Continued from Part I ...
If you had lived in London or Denver, say
around 1860, culture had just one meaning. Culture meant to be
cultured; it implied to be civilized in the terms of upper class
Western Europe, contrasted to savagery and barbarism. "Whether in
the humanist or the evolutionist sense," historian of science
George Stocking Jr. has written, culture was then "associated with
the progressive accumulation of the characteristic manifestations
of human creativity: art, science, knowledge, refinement."
In that era, culture was deemed to be progressive (you could
acquire culture); it was singular (there was only one culture); and
it was unequal (you either had culture or you didn't).
The birth of anthropology, the study of humankind, presented
English speakers a new way of thinking about difference. In 1871,
E.B. Tylor published Primitive Culture and defined culture
as that "complex whole which includes knowledge, belief, art,
morals, law, custom, and any other capabilities and habits acquired
by man as a member of society." The implication of Tylor's work was
that everyone had culture--merely culture of a different
kind. Understand: in 1871 this was a revolutionary proposal.
Culture was suddenly relativistic, plural, and equal. So began
anthropology's core concept, and the gradual shift from one
culture to many world cultures.
At the dawn of the 20th century, anthropologists saw their main
job as describing cultures, breaking down societies into Tylor's
parts. Typical anthropology texts depicted a culture's art, or
described laws, or summarized a single culture in its totality
covering everything from what people ate to how they buried their
Over time, though, anthropologists grew worried that maybe
cultures weren't so static, like a puzzle with perfectly fitting
pieces. Clifford Geertz, the pioneering scholar, captured the
spirit of these doubts, when he offered a new definition of
culture. He proposed that, "man is an animal suspended in webs of
significance he himself has spun … [and culture is] those webs."
This poetic formulation propelled anthropology away from the
natural science mode, which framed culture as fixed, towards the
humanistic mode in which culture is fluid.
So while a century ago anthropologists labored to insist that
Tibetans and Zulus had a culture, today's researchers
focus on how multiple and fluctuating cultural forces shape human
Let us consider a hypothetical woman (not much exaggerated in
this age of globalism) born in Mexico to a Maya mother and German
father, sent to high school and college in Boston, who now oversees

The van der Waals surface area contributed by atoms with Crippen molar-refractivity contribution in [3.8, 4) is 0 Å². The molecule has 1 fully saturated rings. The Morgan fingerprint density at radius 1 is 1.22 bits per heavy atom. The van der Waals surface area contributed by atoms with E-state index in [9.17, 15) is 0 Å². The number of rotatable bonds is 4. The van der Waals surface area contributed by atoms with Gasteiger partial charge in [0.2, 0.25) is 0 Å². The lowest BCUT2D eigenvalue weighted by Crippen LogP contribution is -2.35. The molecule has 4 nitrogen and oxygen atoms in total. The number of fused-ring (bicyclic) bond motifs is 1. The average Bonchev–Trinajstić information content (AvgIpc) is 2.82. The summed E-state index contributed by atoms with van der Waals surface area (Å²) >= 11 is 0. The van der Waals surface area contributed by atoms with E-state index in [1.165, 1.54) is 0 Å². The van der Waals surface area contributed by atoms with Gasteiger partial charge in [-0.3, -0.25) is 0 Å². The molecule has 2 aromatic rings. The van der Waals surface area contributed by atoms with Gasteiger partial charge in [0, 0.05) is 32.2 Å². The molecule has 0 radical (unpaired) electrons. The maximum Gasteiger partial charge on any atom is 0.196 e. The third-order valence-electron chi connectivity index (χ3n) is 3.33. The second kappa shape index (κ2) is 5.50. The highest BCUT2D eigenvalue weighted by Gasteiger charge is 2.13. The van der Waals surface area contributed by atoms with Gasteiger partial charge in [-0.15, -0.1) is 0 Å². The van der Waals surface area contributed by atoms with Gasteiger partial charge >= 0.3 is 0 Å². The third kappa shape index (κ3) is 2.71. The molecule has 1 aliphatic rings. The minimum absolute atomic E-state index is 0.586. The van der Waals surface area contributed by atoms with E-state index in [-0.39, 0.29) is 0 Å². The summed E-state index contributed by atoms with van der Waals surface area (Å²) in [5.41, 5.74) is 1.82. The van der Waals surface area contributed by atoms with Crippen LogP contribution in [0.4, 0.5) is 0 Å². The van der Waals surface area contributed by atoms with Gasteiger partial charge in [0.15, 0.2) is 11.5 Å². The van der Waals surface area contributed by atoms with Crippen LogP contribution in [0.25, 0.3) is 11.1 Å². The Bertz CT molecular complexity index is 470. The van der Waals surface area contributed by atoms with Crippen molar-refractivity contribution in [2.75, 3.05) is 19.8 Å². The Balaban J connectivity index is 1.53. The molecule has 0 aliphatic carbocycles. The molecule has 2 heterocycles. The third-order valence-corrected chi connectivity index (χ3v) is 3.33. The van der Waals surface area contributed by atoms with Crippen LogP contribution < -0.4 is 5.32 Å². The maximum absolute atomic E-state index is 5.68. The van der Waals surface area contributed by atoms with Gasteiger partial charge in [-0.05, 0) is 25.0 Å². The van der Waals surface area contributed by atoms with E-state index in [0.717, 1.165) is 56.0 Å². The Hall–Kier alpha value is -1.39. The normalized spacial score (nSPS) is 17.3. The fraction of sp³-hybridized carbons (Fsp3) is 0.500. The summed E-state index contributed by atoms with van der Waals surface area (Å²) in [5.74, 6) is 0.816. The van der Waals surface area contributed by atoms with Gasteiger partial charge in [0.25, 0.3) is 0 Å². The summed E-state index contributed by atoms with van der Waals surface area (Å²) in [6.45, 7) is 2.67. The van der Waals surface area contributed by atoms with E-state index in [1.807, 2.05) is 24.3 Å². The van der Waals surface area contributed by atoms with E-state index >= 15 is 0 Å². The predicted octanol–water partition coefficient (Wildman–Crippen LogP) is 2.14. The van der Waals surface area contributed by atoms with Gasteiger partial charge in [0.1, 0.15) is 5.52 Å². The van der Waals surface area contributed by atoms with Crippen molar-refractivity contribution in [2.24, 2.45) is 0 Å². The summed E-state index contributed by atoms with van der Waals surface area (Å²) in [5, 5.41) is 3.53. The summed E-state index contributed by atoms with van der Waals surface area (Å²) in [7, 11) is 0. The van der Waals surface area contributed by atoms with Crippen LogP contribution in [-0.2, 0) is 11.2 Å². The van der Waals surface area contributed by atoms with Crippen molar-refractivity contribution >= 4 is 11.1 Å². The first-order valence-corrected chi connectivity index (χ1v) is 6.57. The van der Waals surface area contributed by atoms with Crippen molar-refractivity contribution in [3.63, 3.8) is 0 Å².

Coca Cola's Internet business in China, and speaks fluent English
and Spanish and conversational Mandarin. Previous anthropologists
would have puzzled over which "culture" to study--Maya culture,
German culture, Hispanic culture, American culture, Chinese
culture, consumer culture, Web culture?
Contemporary researchers embrace how lived experience is a
kaleidoscope of shifting cultural positions. This is a more
accurate way of interpreting human interactions, but as a result
anthropologists have given up their intellectual claim to
Strangely, just as anthropologists have
abandoned the culture concept, it has been discovered by just about
Consider, for example, the New York Times. An informal
experiment, I recently searched the paper online for the word
"culture" over the previous two weeks. I found the term used to
describe more than 24 social phenomena, including (quoting here my
favorites): popular culture, American culture, corporate culture,
clubhouse culture, drug culture (in baseball), culture of secrecy
(in government), democratic culture, campus culture, gang culture,
vernacular culture, mall culture, consumer culture, company start
up culture, Web culture, 1950s oppositional culture, schoolroom
culture, celebrity culture, female culture of play, and culture-war
Everywhere, popular interpreters have picked up Mead's hefty
mantle of conveying the meaning of culture. Anthony Bourdain is
joined by a legion of personalities and public thinkers and
marketers that are all too happy to explore, explain, and exploit
human diversity. There's the hit documentary "Babies" and the Mel
Gibson Maya epic "Apocalypse." There's National Geographic
and and the geographer Jared Diamond doing anthropology and Malcolm
Gladwell articles in The New Yorker.
To the public, real PhD-certified anthropologists may seem as
real as unicorns.
Back to TV.
Scanning Netflix recently, an episode of Bizarre Foods
featuring my native home, Arizona, caught my attention. As the
introduction began, I knew I was in for a rough trip. The narrator,
in summarizing Arizona's cultures said the state is "home to Native
Americans as far back as 2000 BC." That claim is off by--oh,
roughly speaking--some 8,000 years.
Another revelation: While the far majority of anthropologists
have stuck their heads in the deep sands of academia, people like
Gladwell and Diamond and Bourdain have been figuring out how to
make culture interesting and important. But the price to be paid by
these popularizers of anthropology is that they often get it
What the scholarly pursuit of anthropology does right is
provide a systematic method and theory to
understand human difference. Anthropologists are always
acutely aware of how the presentation of other people is a form of
power-making. Anthropologists have a vast arsenal of theories to
explain--and not simply make mysterious--the human story.
Anthropologists know that a lot can happen to people in 8,000
years, and so getting such facts straight matters.
This blog is my attempt to connect these two successfully ways
of presenting culture. It's an experiment to combine anthropology's
popular appeal with the grounded scholarship found in
anthropology's ivory towers. With such attempts, anthropologists
today can search for, and maybe even find, Margaret Mead's elusive